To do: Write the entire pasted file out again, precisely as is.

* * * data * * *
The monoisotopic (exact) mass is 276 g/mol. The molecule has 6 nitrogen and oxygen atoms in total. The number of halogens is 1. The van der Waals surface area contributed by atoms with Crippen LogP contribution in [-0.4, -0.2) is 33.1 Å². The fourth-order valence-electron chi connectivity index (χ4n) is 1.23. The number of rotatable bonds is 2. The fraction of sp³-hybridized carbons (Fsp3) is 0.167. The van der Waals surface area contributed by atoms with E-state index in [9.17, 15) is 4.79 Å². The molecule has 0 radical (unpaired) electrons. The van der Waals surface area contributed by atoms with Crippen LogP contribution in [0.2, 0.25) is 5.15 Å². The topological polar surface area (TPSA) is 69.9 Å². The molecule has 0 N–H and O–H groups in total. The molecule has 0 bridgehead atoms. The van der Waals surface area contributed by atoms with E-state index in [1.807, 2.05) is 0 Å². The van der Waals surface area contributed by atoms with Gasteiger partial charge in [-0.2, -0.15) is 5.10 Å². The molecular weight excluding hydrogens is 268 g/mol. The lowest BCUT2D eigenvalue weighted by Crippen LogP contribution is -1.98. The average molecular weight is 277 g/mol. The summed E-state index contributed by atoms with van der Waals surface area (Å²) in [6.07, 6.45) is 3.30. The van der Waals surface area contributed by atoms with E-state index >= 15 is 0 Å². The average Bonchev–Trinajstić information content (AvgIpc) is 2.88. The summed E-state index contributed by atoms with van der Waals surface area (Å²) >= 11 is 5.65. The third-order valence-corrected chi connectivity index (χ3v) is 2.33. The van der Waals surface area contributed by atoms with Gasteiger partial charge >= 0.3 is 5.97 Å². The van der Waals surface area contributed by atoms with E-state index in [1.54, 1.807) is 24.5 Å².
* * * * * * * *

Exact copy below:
The monoisotopic (exact) mass is 276 g/mol. The molecule has 6 nitrogen and oxygen atoms in total. The number of halogens is 1. The van der Waals surface area contributed by atoms with Crippen LogP contribution in [-0.4, -0.2) is 33.1 Å². The fourth-order valence-electron chi connectivity index (χ4n) is 1.23. The number of rotatable bonds is 2. The fraction of sp³-hybridized carbons (Fsp3) is 0.167. The van der Waals surface area contributed by atoms with E-state index in [9.17, 15) is 4.79 Å². The molecule has 0 radical (unpaired) electrons. The van der Waals surface area contributed by atoms with Crippen LogP contribution in [0.2, 0.25) is 5.15 Å². The topological polar surface area (TPSA) is 69.9 Å². The molecule has 0 N–H and O–H groups in total. The molecule has 0 bridgehead atoms. The van der Waals surface area contributed by atoms with E-state index in [1.807, 2.05) is 0 Å². The van der Waals surface area contributed by atoms with Gasteiger partial charge in [-0.2, -0.15) is 5.10 Å². The molecular weight excluding hydrogens is 268 g/mol. The lowest BCUT2D eigenvalue weighted by Crippen LogP contribution is -1.98. The average molecular weight is 277 g/mol. The summed E-state index contributed by atoms with van der Waals surface area (Å²) in [6.07, 6.45) is 3.30. The van der Waals surface area contributed by atoms with E-state index >= 15 is 0 Å². The average Bonchev–Trinajstić information content (AvgIpc) is 2.88. The summed E-state index contributed by atoms with van der Waals surface area (Å²) >= 11 is 5.65. The third-order valence-corrected chi connectivity index (χ3v) is 2.33. The van der Waals surface area contributed by atoms with Gasteiger partial charge >= 0.3 is 5.97 Å². The van der Waals surface area contributed by atoms with E-state index in [1.54, 1.807) is 24.5 Å².